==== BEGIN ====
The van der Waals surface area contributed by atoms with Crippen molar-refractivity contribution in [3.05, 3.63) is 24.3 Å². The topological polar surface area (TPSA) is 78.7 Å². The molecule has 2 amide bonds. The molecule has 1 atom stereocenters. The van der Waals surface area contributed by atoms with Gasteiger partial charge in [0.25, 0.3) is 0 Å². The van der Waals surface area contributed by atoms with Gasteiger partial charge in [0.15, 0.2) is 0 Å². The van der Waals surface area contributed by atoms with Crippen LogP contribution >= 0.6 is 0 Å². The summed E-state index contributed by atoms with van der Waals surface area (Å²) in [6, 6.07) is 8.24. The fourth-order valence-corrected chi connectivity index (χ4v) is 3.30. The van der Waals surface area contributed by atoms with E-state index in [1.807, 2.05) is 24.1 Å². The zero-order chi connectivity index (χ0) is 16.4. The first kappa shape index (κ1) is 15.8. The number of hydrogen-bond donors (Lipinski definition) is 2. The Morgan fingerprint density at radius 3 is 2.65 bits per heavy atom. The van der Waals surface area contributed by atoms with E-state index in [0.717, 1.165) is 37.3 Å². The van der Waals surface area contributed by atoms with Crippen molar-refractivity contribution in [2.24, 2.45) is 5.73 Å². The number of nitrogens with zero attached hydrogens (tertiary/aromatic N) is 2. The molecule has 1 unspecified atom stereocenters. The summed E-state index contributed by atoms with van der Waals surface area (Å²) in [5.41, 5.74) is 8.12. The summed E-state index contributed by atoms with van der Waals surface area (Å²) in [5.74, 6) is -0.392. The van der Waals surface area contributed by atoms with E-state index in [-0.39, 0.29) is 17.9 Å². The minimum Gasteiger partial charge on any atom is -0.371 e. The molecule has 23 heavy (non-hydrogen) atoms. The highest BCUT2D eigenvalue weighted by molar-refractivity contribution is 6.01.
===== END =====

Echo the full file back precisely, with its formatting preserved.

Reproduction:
The van der Waals surface area contributed by atoms with Crippen molar-refractivity contribution in [3.05, 3.63) is 24.3 Å². The topological polar surface area (TPSA) is 78.7 Å². The molecule has 2 amide bonds. The molecule has 1 atom stereocenters. The van der Waals surface area contributed by atoms with Gasteiger partial charge in [0.25, 0.3) is 0 Å². The van der Waals surface area contributed by atoms with Gasteiger partial charge in [0.15, 0.2) is 0 Å². The van der Waals surface area contributed by atoms with Crippen LogP contribution >= 0.6 is 0 Å². The summed E-state index contributed by atoms with van der Waals surface area (Å²) in [6, 6.07) is 8.24. The fourth-order valence-corrected chi connectivity index (χ4v) is 3.30. The van der Waals surface area contributed by atoms with E-state index in [1.807, 2.05) is 24.1 Å². The zero-order chi connectivity index (χ0) is 16.4. The first kappa shape index (κ1) is 15.8. The number of hydrogen-bond donors (Lipinski definition) is 2. The Morgan fingerprint density at radius 3 is 2.65 bits per heavy atom. The van der Waals surface area contributed by atoms with E-state index in [0.717, 1.165) is 37.3 Å². The van der Waals surface area contributed by atoms with Crippen molar-refractivity contribution in [2.24, 2.45) is 5.73 Å². The number of nitrogens with zero attached hydrogens (tertiary/aromatic N) is 2. The molecule has 1 unspecified atom stereocenters. The summed E-state index contributed by atoms with van der Waals surface area (Å²) in [5.41, 5.74) is 8.12. The summed E-state index contributed by atoms with van der Waals surface area (Å²) in [5.74, 6) is -0.392. The van der Waals surface area contributed by atoms with E-state index in [-0.39, 0.29) is 17.9 Å². The minimum Gasteiger partial charge on any atom is -0.371 e. The molecule has 23 heavy (non-hydrogen) atoms. The highest BCUT2D eigenvalue weighted by molar-refractivity contribution is 6.01.